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(a) If it began snowing, the coaches decided to cancel the game.

(b) Once it began snowing, the coaches decided to cancel the game.

Which one makes sense?

I usually use If to express a future situation. If the situation happens, it will bring the corresponding events.

I use simple present tense in the adverbial clause. As for the events, I use Will/Would to express the future tone explicitly.

According to the above description, I make some sentences.

(1) If it rains tomorrow, I will not go see a movie.

(2) If my brother passes that exam, we will give a party.

(3) If you could turn it down, I would appreciate it.

Back to my original question, I think it's perfect if I make one or two minor modifications.

If it begins snowing, the coaches will decide to cancel the game.

I'm not sure whether once has the similar usage of the tense.

I have no idea about the precise bearing of the original sentence. It uses the past tense! In what situations do such kind of past tense appear?

My question might be not loud and clear, but much appreciate if any one come up with good answers.

  • What do you think and why? – snailplane Oct 28 '13 at 3:45
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    Good question. The short answer is only (b) is acceptable (and I hope someone can explain why this is, because I can't! :) The curious thing is if we shift the tense so we're describing what the coaches would habitually do (XXXX it began snowing, the coaches would decide to cancel the game), you can use any of If, Once, When for the first word (they all have different implications for how often it would begin snowing during a game). – FumbleFingers Reinstate Monica Oct 28 '13 at 4:47
  • @snailboat: Thanks your reminder, I have rewritten my question. – eslsyc Oct 28 '13 at 11:28
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The basic difference is if is a conditional, uncertain. Once is only pointing to a given moment of time, with no uncertainty whether the event happens or not.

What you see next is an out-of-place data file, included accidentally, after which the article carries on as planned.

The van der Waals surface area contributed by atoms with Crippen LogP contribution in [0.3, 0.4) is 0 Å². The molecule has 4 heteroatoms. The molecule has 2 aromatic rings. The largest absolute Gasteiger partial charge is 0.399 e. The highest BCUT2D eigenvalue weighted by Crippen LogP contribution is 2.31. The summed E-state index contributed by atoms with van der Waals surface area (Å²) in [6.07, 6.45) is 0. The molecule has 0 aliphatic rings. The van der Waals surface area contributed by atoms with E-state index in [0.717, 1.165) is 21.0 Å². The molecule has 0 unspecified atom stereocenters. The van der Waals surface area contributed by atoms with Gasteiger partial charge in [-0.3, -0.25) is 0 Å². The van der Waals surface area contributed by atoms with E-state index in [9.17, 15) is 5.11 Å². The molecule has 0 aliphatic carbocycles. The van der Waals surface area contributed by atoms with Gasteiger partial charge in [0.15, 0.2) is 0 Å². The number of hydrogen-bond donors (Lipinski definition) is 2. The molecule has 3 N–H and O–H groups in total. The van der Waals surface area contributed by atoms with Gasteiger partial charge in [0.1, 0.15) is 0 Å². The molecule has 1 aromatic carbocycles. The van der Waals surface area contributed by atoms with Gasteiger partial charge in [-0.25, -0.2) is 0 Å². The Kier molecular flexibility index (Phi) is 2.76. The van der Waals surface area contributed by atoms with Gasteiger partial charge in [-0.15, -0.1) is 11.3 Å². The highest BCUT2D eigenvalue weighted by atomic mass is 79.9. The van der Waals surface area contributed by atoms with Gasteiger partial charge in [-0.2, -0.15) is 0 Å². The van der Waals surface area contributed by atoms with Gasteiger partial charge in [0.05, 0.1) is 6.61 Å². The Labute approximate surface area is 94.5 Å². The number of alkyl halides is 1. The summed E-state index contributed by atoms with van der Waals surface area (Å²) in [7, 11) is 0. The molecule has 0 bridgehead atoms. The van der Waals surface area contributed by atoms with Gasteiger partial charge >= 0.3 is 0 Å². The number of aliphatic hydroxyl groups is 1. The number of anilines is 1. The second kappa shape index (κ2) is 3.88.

They will attack at dawn. If we lose... No, not if. There's thirty of them against the three of us. Once we lose, don't surrender. You don't want to learn what they do to prisoners.

In your case, of the past sentences, once (b) makes much more sense: we already know it started snowing and the coaches canceled the game. You could transfer it into a conditional: we don't know what weather was at the game, so:

If it began snowing, the coaches would have decided to cancel the game.

In your question, the phrasing should make it clear, what the coaches will do:

If it begins snowing, the coaches will cancel the game.

If it begins snowing, the coaches will decide whether to cancel the game.

Now, the decision whether to use "if" or "once" depends whether you know it will be snowing or not. "Once" means you have a sure-fire weather forecast, you know that future event. "If" means an eventuality.

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  • Thank you very much. You give me an excellent example. The battle scenes and the vivid pictures are present to my mind. – eslsyc Oct 28 '13 at 15:49

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